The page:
Startups are unbundling banks across the financial value chain, from bill pay and lending to wealth management and personal finance.
Using CB Insights data, we examined companies attacking these four core business areas for consumer-facing banks. Funding to these digital banking startups is projected to reach over $6.9B in 2015, more than triple that of the 2014’s record-breaking figure.
This report contains detailed information on:
- Investment deals and dollars
- Financing trends by stage
- The most active investors in digital banking
- The most well-funded companies in digital banking
Yearly deals and dollars
Deal activity to digital banking startups has skyrocketed since 2010, with deal count more than quadrupling from 24 in 2010 to 110 in full-year 2014. Total funding jumped an order of magnitude, from just $153M in 2010 to over $2.1B in 2014.
As of December 10, 2015 year-to-date deal activity has soared to 144 deals, already a 31% increase from the previous full-year high in 2014. Funding dollars have already reached over $6.5B, representing a 201% increase from the $2.2B in full-year 2014.
Several mega-rounds headlined the explosion in funding, including SoFi’s $1B Series E in August 2015 and the $680M corporate minority financing of One97 Communications in September 2015.
At the current run-rate, this year’s deal count is on track to hit 153 deals, and funding will reach $6.9B.
Quarterly deals and dollars
The last two quarters both topped $2B in funding to digital banking startups. Funding hit an all-time quarterly high of $2.9B in Q3’15, despite deal count slipping to 31 deals in Q3’15, compared to 46 in Q2’15.
The previously mentioned SoFi and One97 deals drove the Q3’15 funding figure, as did the $325M Series E raised by online lender Avant. Q2’15 featured large private equity investments in Chinese lenders Lufax ($485M) and Jiuxin Finance ($322M).
Deal activity in digital banking has also risen significantly, with at least 20 deals in the each of the 9 most recent quarters. By contrast, 10 of the preceding 14 quarters had single-digit deal counts. The 4 most recent quarters have seen more than 30 completed deals each.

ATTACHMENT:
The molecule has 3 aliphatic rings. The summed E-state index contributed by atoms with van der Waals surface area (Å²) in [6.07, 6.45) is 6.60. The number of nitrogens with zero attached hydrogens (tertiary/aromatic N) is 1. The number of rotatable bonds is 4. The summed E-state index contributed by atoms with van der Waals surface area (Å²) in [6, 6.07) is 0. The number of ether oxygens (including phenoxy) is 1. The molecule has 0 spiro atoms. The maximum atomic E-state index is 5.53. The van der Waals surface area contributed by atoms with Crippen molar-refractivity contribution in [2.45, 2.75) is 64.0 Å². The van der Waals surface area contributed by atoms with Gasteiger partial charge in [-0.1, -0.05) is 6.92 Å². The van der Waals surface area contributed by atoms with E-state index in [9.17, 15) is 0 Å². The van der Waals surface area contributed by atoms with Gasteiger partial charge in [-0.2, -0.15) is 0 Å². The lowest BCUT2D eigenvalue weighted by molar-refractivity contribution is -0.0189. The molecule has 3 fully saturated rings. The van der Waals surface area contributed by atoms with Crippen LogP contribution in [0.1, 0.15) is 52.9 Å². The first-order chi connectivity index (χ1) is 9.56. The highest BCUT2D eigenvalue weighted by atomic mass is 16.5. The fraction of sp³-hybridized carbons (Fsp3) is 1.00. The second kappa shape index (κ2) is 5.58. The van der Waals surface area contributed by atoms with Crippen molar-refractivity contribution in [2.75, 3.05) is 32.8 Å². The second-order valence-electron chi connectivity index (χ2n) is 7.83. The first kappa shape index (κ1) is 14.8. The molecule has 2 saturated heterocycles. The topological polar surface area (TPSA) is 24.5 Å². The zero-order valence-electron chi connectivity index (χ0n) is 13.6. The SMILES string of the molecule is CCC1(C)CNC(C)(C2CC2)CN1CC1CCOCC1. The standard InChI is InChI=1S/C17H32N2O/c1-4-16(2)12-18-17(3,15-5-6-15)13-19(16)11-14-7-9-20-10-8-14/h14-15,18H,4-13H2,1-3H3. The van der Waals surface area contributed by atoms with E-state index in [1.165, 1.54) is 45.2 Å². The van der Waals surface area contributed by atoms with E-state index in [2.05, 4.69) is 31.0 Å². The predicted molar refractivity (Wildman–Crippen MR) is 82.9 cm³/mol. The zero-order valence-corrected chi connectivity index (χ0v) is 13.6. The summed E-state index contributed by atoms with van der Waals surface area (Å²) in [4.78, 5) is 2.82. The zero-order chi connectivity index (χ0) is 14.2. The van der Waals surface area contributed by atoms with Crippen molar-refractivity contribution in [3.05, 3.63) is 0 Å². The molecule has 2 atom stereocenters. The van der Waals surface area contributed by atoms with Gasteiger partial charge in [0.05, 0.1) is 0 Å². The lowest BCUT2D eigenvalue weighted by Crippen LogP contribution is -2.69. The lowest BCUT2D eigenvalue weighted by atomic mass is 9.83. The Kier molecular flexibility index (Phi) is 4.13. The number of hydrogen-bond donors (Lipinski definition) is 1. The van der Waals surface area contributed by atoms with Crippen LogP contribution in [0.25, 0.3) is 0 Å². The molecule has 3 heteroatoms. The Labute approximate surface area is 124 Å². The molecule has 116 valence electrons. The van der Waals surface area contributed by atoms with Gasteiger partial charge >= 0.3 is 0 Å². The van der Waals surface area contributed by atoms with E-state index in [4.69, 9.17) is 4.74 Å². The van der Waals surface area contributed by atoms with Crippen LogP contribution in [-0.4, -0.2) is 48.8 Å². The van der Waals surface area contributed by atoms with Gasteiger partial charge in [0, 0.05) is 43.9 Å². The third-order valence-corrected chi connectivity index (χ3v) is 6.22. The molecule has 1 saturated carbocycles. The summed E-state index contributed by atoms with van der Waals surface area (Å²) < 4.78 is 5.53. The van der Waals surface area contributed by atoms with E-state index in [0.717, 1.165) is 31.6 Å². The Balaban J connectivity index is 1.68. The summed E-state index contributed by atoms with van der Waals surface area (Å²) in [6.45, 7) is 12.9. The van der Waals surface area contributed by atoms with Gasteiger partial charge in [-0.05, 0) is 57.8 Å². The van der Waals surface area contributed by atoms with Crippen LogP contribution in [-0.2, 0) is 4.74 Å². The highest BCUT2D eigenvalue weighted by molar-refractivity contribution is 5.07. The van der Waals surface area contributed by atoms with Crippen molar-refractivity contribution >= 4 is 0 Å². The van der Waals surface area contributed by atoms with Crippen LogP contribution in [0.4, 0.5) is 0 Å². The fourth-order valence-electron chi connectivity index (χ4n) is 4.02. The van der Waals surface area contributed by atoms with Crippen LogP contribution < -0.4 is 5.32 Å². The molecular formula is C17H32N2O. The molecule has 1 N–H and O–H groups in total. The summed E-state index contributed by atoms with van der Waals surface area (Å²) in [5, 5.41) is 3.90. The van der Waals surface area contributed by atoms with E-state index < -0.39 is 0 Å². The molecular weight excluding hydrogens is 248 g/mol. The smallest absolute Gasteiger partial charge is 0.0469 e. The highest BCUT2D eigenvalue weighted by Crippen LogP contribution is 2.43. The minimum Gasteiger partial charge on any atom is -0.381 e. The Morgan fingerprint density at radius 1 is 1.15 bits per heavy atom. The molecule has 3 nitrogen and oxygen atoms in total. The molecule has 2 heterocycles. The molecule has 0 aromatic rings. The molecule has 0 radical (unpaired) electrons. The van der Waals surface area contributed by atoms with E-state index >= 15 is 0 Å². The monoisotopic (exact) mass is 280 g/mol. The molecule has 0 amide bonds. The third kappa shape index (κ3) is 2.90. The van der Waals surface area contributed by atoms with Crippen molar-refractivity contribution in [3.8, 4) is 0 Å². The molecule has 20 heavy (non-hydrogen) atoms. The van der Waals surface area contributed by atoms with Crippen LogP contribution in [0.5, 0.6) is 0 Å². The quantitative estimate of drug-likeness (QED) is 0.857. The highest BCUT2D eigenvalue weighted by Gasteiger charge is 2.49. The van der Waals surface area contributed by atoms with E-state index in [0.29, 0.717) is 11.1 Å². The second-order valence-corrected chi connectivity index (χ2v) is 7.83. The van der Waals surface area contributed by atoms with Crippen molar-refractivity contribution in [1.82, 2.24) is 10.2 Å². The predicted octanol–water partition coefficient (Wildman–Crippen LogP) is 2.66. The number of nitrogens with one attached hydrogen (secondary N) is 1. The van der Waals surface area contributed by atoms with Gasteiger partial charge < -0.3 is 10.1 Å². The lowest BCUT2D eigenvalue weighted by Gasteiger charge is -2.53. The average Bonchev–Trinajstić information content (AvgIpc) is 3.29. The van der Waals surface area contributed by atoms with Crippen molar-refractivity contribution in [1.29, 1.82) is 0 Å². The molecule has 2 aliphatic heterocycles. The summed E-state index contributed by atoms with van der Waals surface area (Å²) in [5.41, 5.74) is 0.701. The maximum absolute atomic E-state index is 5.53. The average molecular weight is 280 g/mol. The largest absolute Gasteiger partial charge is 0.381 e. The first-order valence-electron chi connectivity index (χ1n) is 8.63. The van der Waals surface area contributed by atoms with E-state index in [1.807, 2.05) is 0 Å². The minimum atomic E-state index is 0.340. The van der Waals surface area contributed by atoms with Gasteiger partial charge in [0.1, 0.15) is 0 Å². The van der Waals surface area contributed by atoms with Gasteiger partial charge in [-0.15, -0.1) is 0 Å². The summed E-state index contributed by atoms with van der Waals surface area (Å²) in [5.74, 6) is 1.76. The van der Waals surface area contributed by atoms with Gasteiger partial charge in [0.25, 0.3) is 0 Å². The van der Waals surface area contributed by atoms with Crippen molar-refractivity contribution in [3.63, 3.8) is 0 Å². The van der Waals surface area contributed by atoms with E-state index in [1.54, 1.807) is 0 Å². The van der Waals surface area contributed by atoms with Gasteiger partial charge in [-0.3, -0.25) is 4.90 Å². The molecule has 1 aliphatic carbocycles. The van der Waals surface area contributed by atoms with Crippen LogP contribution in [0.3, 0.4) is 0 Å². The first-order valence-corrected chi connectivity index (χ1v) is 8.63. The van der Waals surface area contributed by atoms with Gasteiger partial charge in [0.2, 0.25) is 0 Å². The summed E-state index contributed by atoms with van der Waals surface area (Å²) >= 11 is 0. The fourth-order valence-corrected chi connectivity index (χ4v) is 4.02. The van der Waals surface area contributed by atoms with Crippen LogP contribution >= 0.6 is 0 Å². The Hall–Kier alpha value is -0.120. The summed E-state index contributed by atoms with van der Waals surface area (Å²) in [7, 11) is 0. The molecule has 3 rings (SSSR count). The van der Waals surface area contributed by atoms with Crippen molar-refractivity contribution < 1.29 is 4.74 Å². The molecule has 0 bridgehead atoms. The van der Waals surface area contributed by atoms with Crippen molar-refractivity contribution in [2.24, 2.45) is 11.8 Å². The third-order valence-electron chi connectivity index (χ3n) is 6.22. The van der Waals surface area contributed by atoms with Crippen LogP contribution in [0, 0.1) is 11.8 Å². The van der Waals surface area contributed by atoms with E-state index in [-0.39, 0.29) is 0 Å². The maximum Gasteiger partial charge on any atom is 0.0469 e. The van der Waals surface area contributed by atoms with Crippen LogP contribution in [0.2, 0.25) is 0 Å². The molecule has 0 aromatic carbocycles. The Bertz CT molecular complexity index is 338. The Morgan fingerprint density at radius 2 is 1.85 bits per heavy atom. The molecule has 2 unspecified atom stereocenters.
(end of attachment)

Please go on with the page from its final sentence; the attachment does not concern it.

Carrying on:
Deal share by investment stage
Digital banking deal share saw large variations between 2010 and 2012.
2010 saw a spurt of early-stage activity, with Seed and Series A deals representing 75% of the total. In 2011, that share dropped to just 27%, while mid-stage deals (Series B and C) rose to account for 50% of all deals. Note that these early years featured lower deal volumes, with just 24 deals in 2010 and 30 in 2011.
Since 2013, deal share has stabilized somewhat, though late-stage deals have risen from 1% of the total in 2013 to 11% in 2015 year-to-date. Meanwhile, early-stage deals have ticked down from 65% in 2013 to 58% over the same timeframe.
Dollar share by investment stage
Dollar share fluctuated significantly across the six-year period. In 2010, early-stage companies captured the highest share of funding at 51%. From 2011 to 2013, mid-stage funding accounted for the largest share, with 48% to 66% of the total.
2014 and 2015 have seen late-stage deals take a plurality of dollar share, with Series D and E+ rounds accounting for 39% of dollars in 2014 and 45% in 2015 year-to-date.
Several key digital banking startups sprang from 2010’s Series A rounds, including financial wellness advisor LearnVest (recently acquired by Northwestern Mutual at a valuation north of $250M). Robo-advisors Betterment and Motif Investing also raised Series A rounds in 2010; both have since raised over $100M in total funding.
Most active investors
Accel Partners took the top spot as the most active investor in digital banking, while QED Investors and Sequoia Capital tied for second.
Accel has backed a diverse array of digital banking startups, from money transfer platforms such as Circle to financial advisors like LearnVest. This year, the firm has also financed several digital banking startups in emerging markets, including the billing app Mubble (India) and social credit evaluator Lenddo (Philippines) in Q3’15.
|5||Red Swan Ventures|
|5||Kleiner Perkins Caufield & Byers|
Most active early-stage investors
Accel Partners also tops the list of most active early-stage investors in digital banking. QED Investors and Sequoia Capital again tied for second, joined by Google Ventures.
|5||Kleiner Perkins Caufield & Byers|
Most well-funded companies: lending startups take 6 of top 10 spots
The 10 most well-funded digital banking companies have all raised at least $300M, with the top 3 securing more than $1B apiece.
Online and social lenders are well-represented, including SoFi, Avant, Prosper Marketplace, and Harmoney, as well as the China-based Lufax and Juixin Finance.
See the full list below. Note that these funding figures are exclusive of debt rounds and lines of credit.
|Rank||Company||Total Funding ($M)|
|1||Social Finance||$ 1,540|
|2||One97 Communications||$ 1,265|
|5||Credit Karma||$ 369|
|6||Prosper Marketplace||$ 353|
|8||Jiuxin Finance||$ 322|
|10||Klarna|| $ 289
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